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Invisible Languages in the Nineteenth Century


Edited By Anna Havinga and Nils Langer

The great linguistic diversity of spoken languages contrasts greatly with the much smaller number of languages used in written discourse. Many linguistic varieties – in particular, regional and minority languages – are not deemed suitable for writing because they do not possess the necessary lexical wealth or grammatical complexity. Such prejudices are commonplace amongst non-linguists and they have their origin in the sociolinguistic history of their speaker communities.
This book focuses on the nineteenth century as the time when language became an important part of the cultural identity of speakers, communities and nations. It comprises fourteen chapters on a variety of languages and countries and seeks to explore why and how certain linguistic varieties were excluded from written discourse – in other words, why they remain invisible to contemporary readers and modern historians. The case studies in this book illustrate the factors involved in the invisibilisation of languages in the nineteenth century; the metalinguistic debates about the suppression or promotion of regional, minority and non-standard languages; and the ways in which a careful study of informal writing can visibilise the linguistic diversity of spoken languages.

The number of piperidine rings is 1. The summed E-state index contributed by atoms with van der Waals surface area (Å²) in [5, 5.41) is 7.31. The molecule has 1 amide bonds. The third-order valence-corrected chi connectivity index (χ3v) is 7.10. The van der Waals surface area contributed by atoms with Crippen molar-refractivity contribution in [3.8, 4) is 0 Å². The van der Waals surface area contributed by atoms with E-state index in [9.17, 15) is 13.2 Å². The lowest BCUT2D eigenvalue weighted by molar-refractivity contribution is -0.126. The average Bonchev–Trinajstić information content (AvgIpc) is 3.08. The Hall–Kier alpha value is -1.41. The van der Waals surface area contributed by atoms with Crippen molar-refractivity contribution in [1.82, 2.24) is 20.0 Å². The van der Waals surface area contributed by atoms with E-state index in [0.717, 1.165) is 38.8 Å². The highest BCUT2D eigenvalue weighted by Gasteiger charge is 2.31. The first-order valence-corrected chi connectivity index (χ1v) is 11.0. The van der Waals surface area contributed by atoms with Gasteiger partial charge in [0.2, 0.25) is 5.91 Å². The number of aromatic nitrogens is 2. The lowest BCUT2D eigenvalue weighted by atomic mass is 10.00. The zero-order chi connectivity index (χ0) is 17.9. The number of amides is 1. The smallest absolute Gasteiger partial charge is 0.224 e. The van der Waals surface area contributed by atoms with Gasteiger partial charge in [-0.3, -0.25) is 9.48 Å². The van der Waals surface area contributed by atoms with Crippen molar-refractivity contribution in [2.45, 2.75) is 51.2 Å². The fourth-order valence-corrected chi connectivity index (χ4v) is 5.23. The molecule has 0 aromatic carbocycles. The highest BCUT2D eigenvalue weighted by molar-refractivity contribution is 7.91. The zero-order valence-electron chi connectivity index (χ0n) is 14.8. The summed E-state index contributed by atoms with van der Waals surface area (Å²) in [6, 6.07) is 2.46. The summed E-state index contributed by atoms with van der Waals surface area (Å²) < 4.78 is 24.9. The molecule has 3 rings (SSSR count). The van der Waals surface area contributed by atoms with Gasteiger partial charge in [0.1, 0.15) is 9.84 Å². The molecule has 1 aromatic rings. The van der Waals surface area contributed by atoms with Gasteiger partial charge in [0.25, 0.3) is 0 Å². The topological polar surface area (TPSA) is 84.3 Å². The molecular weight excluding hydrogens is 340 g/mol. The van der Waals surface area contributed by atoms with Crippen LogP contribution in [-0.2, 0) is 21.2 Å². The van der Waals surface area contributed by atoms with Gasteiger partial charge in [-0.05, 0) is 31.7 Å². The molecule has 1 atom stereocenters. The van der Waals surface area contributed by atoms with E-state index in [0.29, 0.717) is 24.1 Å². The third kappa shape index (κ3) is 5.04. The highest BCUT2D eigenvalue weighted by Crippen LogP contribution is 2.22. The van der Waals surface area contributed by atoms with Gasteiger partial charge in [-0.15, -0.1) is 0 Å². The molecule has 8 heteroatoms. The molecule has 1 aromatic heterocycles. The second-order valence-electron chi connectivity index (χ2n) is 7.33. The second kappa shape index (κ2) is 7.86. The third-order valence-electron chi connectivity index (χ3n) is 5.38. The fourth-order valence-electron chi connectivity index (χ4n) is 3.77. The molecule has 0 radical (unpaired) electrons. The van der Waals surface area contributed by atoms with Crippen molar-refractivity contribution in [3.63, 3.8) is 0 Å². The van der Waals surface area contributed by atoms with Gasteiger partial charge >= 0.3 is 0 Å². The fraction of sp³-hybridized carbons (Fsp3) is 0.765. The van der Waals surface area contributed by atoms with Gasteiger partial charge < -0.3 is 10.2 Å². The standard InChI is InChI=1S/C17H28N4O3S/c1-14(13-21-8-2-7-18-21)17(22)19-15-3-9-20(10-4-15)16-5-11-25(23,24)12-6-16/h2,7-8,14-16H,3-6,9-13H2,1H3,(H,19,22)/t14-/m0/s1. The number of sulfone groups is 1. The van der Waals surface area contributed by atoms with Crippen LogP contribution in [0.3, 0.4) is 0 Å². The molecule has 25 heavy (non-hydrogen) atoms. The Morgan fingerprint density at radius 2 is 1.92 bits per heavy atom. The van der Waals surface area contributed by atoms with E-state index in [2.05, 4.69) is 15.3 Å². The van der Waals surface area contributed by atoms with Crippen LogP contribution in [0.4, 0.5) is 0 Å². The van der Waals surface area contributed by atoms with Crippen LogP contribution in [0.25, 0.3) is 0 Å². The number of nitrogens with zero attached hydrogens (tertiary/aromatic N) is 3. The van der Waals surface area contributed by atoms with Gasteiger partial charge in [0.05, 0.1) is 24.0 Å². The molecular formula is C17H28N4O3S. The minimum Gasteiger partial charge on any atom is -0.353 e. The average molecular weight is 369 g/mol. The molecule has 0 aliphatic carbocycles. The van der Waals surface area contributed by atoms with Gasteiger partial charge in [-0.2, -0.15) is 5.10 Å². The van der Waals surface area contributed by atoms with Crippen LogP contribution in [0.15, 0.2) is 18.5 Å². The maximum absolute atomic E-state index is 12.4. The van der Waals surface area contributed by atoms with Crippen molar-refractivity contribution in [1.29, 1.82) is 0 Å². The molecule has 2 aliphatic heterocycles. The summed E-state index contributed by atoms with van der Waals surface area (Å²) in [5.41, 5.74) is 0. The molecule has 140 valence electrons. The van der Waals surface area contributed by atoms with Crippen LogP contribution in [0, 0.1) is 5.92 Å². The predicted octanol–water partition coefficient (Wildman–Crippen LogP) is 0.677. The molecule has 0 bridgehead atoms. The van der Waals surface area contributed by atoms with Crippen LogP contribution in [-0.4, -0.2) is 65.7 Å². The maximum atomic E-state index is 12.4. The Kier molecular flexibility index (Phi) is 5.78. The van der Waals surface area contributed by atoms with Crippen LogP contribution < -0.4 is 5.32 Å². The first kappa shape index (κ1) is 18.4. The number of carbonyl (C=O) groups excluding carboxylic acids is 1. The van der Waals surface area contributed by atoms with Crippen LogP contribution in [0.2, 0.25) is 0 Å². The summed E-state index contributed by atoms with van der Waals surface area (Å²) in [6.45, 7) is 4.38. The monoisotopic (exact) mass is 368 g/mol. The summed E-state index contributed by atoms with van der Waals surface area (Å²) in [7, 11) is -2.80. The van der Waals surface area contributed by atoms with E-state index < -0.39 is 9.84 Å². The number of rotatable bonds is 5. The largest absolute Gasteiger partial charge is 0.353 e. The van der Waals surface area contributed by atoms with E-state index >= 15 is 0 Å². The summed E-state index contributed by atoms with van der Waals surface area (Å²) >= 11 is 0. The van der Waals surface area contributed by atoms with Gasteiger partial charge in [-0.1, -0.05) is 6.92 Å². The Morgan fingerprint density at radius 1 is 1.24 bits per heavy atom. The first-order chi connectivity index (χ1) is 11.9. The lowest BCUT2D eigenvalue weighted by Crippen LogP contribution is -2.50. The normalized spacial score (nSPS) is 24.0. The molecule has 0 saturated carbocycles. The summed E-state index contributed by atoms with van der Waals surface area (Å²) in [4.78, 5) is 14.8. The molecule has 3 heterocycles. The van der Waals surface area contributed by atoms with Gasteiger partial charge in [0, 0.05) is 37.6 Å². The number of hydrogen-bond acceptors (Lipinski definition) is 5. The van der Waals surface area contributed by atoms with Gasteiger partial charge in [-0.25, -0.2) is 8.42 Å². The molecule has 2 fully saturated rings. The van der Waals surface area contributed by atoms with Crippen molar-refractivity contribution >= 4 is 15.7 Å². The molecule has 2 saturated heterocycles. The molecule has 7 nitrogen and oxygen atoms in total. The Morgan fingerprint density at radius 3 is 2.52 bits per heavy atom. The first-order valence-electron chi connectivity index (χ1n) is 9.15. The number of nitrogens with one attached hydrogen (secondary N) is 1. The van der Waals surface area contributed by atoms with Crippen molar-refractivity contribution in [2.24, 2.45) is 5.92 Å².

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Most of the chapters in this volume were presented at a Humboldtkolleg in Clifton Hill House at the University of Bristol in September 2013. We are very grateful to the generous financial support from the Alexander von Humboldt Foundation (Bonn), as well as the Institute of Advanced Study (Bristol) and the School of Modern Languages (Bristol). In addition, we are delighted to acknowledge the significant logistical support from Kim Pätzold, Sina Stuhlert, Katrin Schreinemachers and Juliane Schulze (all Bristol), as well as the insightful intellectual contributions by Gesine Argent, Julie Blake, Derek Offord and Tim Shortis, and other members of the Historical Sociolinguistics Network ().

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